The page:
, i as  she  lives.     The  cost of  this  an-
We have money to loan.    National   nuItv    $3,643.65,   had   been   invested
Finance    Co.,    Ltd.,    521
streeL
and annoyance of reinvestment.   The
Dr. Hugh L. Dickey, of Vancouver, 1 annuity becomes payable when the
the well known eye, ear, nose and | younger sister attains tTie age of 55,
throat specialist, paid his usual week- j anQ ghould both die before that time
ly visit to the Hotel Russell yester- tbe purchase money will be refunded
day. to their heirs  With  3  per cent com
pound Interest.    Each Is now earning
The gentleman  that    borrowed    a her own living, and the sum paid is
double harrel  shotgun  from  me    on   the  fruit of their labors for a num-
OctobeT 8 Ib requested to return the  ber of years.    They  were  thus  able
same Immediately.    Edward Falch. ** j the  better to appreciate their splendid  opportunity.    A card   of enquiry
Mr. Wl Anderson, secretary of the | addressed to the superintendent of
local Y. M. C. A., announces that, Canadian government annuities. Ot-
thene will be another men's meeting | tawa, will secure for you any infor-
on Sunday at 4 p.m. in the new build- matlon you desire on the subject,
lng. The Rev. A. F. Baker will deliver an address.
NO GOOD8
EXCHANGED
SATURDAY
EVENINGS
OTASM1IH Co��
STORE
CLOSES
9:30
8ATURDAYS
Lulu Island lots, 50x160 feet ami
larger. 66 foot street, 16 foot lanes,
on and joining Ewen avenue. $550.00
and up. Easy terms. Reil, Curtis &
Dorgan, 706 Columbia street.        M
Rev. C. A. Huestis, M.A.. secretary
or the Lord's Day Alliance for Alberta
and British Columbia, will preach in
Olivet Baptist church on Sun-lay
evening, and ln the Sapperton
Methodist church In the morning.
Anniversary dinner and concert under the auspices of the Ladles' Aid of
tbe Sapperton Methodist church. Monday nieht. new Welsh block, Sapperton. Dinner served from ' 6 to 8.
Adults 50c, children  25c. *���
Alfred W. McLeod
^NSllRMHGE
gfc&
It is of great importance to
you���that you give this question of insurance some serious thought. How often
have     you     suffered     loss
through lack   of   it ?     Better      jn  the   county   court   case,   Morley
vs.   Brennan.   the   plaintiff   sued   the
arnmt* in *nJ talk it over With   defendant   for  taking  hay   from     tho
come in ana isik ii over wiui rormer,g ]and at   LllJlI -islan(,.   and
pasturing   stock   during   the   owner's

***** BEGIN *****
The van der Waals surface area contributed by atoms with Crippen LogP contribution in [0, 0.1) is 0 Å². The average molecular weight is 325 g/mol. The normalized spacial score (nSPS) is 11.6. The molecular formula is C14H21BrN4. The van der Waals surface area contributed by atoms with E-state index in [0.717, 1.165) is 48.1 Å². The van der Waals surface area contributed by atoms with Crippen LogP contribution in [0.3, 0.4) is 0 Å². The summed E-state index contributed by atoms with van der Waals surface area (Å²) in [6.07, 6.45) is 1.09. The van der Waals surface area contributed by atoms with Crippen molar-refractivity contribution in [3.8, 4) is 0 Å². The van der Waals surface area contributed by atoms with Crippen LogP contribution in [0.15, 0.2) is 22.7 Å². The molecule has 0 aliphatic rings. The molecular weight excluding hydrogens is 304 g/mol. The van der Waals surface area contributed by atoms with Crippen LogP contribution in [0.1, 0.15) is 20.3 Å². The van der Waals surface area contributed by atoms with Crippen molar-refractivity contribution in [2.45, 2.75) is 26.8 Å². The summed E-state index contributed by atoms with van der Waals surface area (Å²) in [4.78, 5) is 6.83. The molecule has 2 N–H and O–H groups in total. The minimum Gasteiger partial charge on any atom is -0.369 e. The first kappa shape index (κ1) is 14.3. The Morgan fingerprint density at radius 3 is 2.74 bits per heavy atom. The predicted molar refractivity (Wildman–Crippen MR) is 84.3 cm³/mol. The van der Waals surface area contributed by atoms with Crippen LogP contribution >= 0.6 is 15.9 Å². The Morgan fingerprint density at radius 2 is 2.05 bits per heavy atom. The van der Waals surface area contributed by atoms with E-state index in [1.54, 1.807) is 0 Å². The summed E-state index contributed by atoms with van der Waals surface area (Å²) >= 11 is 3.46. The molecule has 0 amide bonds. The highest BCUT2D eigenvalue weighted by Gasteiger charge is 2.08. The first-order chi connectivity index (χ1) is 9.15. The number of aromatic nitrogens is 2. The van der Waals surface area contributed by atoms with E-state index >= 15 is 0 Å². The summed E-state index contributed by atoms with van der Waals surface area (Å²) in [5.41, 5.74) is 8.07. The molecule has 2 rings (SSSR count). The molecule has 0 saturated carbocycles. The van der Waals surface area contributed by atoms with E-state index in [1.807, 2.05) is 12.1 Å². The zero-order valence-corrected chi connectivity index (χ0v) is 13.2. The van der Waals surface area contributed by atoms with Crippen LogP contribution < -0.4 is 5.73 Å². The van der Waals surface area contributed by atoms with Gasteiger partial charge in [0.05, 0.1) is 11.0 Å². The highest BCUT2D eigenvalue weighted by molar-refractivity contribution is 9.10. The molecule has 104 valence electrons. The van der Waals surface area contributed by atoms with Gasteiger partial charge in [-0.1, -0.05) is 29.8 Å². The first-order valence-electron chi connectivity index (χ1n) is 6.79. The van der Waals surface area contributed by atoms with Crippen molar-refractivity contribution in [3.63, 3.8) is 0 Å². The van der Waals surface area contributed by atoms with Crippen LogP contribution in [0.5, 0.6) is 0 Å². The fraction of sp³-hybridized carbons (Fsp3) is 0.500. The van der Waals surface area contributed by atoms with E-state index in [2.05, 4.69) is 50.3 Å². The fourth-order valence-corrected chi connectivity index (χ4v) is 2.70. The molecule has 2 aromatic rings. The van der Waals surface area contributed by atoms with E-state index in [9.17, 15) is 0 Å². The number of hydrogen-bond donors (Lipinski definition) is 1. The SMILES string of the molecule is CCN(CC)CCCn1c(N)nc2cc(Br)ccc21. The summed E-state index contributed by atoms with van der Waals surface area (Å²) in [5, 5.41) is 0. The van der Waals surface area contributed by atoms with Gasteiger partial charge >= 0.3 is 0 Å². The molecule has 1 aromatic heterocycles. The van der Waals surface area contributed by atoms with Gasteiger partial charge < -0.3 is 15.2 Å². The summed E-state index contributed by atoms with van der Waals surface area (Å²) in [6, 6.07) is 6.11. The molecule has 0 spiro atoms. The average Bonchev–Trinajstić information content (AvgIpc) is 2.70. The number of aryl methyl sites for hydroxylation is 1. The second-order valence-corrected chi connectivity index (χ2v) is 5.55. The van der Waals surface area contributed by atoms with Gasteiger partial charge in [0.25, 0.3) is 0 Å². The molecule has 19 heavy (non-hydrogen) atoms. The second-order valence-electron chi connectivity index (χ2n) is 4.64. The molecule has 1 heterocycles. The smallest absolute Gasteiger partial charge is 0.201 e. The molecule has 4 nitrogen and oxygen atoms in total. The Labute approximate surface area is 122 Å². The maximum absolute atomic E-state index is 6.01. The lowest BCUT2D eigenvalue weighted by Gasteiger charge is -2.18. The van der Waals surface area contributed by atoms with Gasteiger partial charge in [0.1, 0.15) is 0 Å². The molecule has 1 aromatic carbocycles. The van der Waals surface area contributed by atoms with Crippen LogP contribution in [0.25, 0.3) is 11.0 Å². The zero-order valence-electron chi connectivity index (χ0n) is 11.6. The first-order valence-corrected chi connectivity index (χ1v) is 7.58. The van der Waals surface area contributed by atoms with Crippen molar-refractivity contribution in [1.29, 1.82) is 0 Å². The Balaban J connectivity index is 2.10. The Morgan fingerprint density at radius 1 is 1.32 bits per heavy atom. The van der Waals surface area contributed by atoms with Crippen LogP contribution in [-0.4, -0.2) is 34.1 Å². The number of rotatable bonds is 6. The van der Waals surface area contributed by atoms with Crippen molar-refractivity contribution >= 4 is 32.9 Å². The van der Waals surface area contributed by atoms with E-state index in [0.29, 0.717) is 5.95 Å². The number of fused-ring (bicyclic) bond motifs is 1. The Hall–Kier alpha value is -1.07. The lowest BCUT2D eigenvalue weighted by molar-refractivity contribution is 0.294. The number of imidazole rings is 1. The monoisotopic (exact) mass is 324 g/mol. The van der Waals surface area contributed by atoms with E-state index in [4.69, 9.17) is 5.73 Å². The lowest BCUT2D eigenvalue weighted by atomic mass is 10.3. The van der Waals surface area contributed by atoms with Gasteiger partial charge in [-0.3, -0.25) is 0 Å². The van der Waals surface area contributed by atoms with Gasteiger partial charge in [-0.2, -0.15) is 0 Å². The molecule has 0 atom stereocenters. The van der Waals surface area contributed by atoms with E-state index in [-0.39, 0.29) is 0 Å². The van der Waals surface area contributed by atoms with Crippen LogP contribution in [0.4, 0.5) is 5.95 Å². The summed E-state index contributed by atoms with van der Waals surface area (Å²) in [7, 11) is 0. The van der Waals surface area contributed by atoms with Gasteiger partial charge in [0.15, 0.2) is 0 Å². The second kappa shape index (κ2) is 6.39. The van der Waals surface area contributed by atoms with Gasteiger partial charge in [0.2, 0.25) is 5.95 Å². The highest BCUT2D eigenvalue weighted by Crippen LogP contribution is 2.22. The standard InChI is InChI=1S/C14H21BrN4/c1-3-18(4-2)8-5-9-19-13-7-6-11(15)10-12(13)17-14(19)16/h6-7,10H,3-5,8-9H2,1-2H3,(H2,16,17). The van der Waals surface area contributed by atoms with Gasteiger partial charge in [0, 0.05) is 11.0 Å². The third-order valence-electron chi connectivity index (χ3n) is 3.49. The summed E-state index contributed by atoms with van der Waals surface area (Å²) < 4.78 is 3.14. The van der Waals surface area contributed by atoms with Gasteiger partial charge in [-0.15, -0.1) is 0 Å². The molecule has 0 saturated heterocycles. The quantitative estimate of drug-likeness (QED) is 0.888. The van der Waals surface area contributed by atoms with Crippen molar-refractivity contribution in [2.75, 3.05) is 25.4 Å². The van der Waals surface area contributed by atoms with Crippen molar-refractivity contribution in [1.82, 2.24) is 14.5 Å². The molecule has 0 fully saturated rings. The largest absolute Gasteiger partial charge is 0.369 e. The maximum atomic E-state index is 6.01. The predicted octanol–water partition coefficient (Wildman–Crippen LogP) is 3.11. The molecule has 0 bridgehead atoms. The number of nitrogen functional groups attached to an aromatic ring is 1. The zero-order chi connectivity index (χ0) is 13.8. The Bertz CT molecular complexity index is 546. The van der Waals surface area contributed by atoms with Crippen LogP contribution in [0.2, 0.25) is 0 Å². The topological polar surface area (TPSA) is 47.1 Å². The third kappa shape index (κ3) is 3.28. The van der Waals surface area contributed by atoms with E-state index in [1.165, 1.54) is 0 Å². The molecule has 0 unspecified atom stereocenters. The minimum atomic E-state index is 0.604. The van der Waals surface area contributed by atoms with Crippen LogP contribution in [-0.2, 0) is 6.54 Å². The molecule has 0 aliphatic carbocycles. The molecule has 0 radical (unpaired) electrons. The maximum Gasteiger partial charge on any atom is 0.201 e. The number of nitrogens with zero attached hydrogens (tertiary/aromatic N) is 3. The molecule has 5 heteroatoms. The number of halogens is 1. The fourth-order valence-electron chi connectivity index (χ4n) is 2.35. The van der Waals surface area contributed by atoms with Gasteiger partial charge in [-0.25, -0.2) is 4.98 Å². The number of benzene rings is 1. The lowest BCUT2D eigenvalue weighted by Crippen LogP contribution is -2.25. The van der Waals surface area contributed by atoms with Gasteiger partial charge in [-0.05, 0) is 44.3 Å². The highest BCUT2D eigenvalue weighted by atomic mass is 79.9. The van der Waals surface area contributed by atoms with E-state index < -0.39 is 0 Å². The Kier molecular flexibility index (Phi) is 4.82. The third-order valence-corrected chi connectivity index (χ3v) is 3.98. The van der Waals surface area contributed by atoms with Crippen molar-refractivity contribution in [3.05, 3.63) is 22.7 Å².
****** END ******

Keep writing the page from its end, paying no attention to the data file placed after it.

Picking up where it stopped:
me. *nbsence in Ontario.    Ills Honor Jbdge
Howav  pave judgment  for the plaintiff, piaclng the damages at $">0.
Lulu Mand lots, all cleared, 50x180
Teet and larger, 66 foot street, 16 foot
lanes, on and joining Ewen aventi'\
$550.00 and up. Easy terms. Reid,
Curtis & Dorgan, Thr, COTnBWft
���street.
Vn oeottnectStm wKV> ttoe. Qupcns
Avenue Kpworth league an Illustrated
enrteTtftinment will be tiven, eomprls-
VnK somi' very wonderful views ol
the coronation, on Thursday, Novem
ber 2, at 8 p.m., in thr- Queene
Avenue church. The entertainment
win be rn cfharge of tlio Rev. Roheri
Hughes; of Vancouver, and it is said
that it is-of the greatest interesl and
thai whenever given before it had
been tu a large and delighted audience.
Tnke the steamer Transfer for a
ro'ind trip Saturday afternoon. Leaves
Blackmati-Ker wharf at 2 o'clock. **
The announcement made in the
current issue of the Gazette or the
anpqlritment of Robert Hodgson
Cheyne to he chief clerk in the land
registry office has come as a sur-
prlce to some who were aware that
Mr. f'heyne had resigned frcm that
position some time ago to join the
firm of F. J, Hart & Co. The facts
are that Mr. Cheyne has been reap-
pointed to his old position in thq
land registry office, having resigned
trr-.m the position which he had with
the real estate firm.
��7 Golwmbla St.,
Phone   62. New   Westminster.
ESTABLISHED ISS.'.
A Swell
LINE  OF
Hand Bags
Just to hand, direct from
the factory. Good values
from $1.50 to $12.00.   You
may not need one now, but
have a look at them, you
will probably need one later.
Curtis Drag Store
For
PHOTO GOODS \